7

Often in conspiracy cases the implementing action is itself the only evidence of the conspiracy—this is the doctrine of overt acts. Could it be said, with any plausibility, that if the conclusion or a possible conclusion to be drawn from overt acts in England was that there was a conspiracy, entered into abroad, a charge of conspiracy would not lie? Surely not: yet, if it could, what difference should it make if the conspiracy is directly proved or is admitted to have been made abroad? The truth is that, in the normal case of a conspiracy carried out, or partly carried out, in this country, the location of the formation of the agreement is irrelevant: the attack upon the laws of this country is identical wherever the conspirators happened to meet; the "conspiracy" is a complex, formed indeed, but not severally completed, at the first meeting of the plotters.

8

A legal principle which would enable concerting law breakers to escape a conspiracy charge by crossing the Channel before making their agreement or to bring forward arguments, which we know can be subtle enough, as to the location of agreements or, conversely, which would encourage the prosecution into allegation or fiction of a renewed agreement in this country, all this with no compensating merit, is not one which I could endorse.

9

In addition to these considerations, there is substantial authority, both English and American, that jurisdiction exists to try in our Courts conspiracies entered into abroad but implemented here. My noble and learned friend, Lord Pearson, has quoted the English and some of the U.S. cases—there are others there which could be cited. I adopt and do not repeat his analysis. It establishes, in my opinion, that under existing principles of common law, supported by authority, the offence charged was triable in England.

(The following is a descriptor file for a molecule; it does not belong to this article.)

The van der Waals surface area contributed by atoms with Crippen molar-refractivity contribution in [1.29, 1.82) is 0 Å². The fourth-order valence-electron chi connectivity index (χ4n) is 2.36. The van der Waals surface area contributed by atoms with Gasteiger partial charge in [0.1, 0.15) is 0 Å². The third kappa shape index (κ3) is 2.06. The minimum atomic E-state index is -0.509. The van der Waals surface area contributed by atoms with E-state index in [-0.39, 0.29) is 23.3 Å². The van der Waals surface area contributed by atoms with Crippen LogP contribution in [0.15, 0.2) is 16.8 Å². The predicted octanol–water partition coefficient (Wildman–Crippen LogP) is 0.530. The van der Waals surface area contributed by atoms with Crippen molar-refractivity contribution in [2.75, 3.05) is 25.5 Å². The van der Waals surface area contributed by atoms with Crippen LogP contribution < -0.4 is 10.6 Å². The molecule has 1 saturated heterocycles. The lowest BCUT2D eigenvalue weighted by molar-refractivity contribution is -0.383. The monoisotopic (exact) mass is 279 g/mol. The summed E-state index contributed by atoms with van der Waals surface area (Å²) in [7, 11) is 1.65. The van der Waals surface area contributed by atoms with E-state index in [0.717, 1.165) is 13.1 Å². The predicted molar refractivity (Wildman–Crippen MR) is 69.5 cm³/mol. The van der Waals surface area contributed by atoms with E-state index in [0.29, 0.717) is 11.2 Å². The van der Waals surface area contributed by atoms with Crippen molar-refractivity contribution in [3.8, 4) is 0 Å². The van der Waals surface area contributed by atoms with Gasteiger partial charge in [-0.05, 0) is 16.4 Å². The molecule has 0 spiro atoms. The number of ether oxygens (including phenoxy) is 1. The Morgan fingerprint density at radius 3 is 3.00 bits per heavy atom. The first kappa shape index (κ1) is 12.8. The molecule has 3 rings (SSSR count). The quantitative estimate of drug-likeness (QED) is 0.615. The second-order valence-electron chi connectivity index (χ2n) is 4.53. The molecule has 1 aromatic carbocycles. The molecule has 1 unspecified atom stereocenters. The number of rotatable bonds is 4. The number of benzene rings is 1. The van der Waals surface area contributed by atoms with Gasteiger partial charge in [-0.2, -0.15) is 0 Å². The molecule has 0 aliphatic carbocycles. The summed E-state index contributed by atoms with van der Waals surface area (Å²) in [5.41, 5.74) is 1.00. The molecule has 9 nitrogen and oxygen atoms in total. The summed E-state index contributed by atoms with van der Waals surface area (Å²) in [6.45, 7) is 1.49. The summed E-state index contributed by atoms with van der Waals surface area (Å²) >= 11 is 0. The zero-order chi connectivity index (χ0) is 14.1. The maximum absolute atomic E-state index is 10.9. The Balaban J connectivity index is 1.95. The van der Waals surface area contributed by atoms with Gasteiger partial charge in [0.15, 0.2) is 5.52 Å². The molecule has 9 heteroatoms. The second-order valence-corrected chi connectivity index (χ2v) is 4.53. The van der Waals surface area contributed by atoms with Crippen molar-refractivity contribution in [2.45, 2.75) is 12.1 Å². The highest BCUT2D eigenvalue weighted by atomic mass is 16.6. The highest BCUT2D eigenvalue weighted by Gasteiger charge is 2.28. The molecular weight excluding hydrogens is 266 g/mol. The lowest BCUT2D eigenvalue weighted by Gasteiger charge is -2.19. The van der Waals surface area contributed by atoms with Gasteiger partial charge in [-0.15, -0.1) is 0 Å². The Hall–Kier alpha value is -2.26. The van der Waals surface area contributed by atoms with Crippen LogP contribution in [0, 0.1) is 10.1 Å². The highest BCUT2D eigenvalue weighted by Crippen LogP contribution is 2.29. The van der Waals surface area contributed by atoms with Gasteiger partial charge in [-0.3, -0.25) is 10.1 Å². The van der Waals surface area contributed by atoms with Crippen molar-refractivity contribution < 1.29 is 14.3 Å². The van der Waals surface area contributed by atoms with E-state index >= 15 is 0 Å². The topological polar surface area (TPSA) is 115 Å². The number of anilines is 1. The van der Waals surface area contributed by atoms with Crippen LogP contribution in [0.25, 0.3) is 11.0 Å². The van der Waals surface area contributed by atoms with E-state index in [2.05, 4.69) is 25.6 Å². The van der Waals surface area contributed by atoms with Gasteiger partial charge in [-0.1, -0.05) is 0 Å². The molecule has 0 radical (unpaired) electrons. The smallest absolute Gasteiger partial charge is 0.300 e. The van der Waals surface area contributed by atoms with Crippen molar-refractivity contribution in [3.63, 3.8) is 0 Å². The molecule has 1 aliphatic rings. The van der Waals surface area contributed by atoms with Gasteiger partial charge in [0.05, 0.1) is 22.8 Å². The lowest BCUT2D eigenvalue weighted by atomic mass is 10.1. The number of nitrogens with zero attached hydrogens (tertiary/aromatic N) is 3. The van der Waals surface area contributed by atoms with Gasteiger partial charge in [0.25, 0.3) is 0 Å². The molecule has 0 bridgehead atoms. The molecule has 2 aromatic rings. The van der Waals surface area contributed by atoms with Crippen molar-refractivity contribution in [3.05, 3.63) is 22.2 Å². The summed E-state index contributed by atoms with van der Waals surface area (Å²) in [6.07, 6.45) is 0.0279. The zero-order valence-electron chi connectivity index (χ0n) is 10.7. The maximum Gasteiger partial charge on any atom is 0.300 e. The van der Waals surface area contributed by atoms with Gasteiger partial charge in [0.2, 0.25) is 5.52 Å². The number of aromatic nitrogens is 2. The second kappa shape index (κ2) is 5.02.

10

I would add that the further question whether a conspiracy formed abroad to do an illegal act in England, but not actually implemented here, could be tried in the Courts of this country, is not before us and I express no opinion on it.

11

The appeal must be allowed, the question submitted answered in the affirmative and the convictions on Count 1 restored. I do not feel able or entitled to comment on the sentences imposed as to which we were not supplied with argument or background information. They were, of course, not the subject of appeal.

Viscount Dilhorne

My Lords,

12

The five respondents, all Americans, were, according to the statement made by four of them, all parties to a conspiracy to import cannabis resin into the United States of America. In pursuance of that conspiracy Volkswagen vans were bought in Europe, taken to Belgium and there fitted out with beds in which hashish could be concealed. The vans were then driven to Morocco by different routes. There hashish was bought and loaded into two of the vans and concealed in the beds. Two vans, one driven by the respondent. Loving, and the other by the respondents, Watts and Fay, were shipped on the "EAGLE" to Southampton. A third van in the charge of Doot and Shanahan was driven to...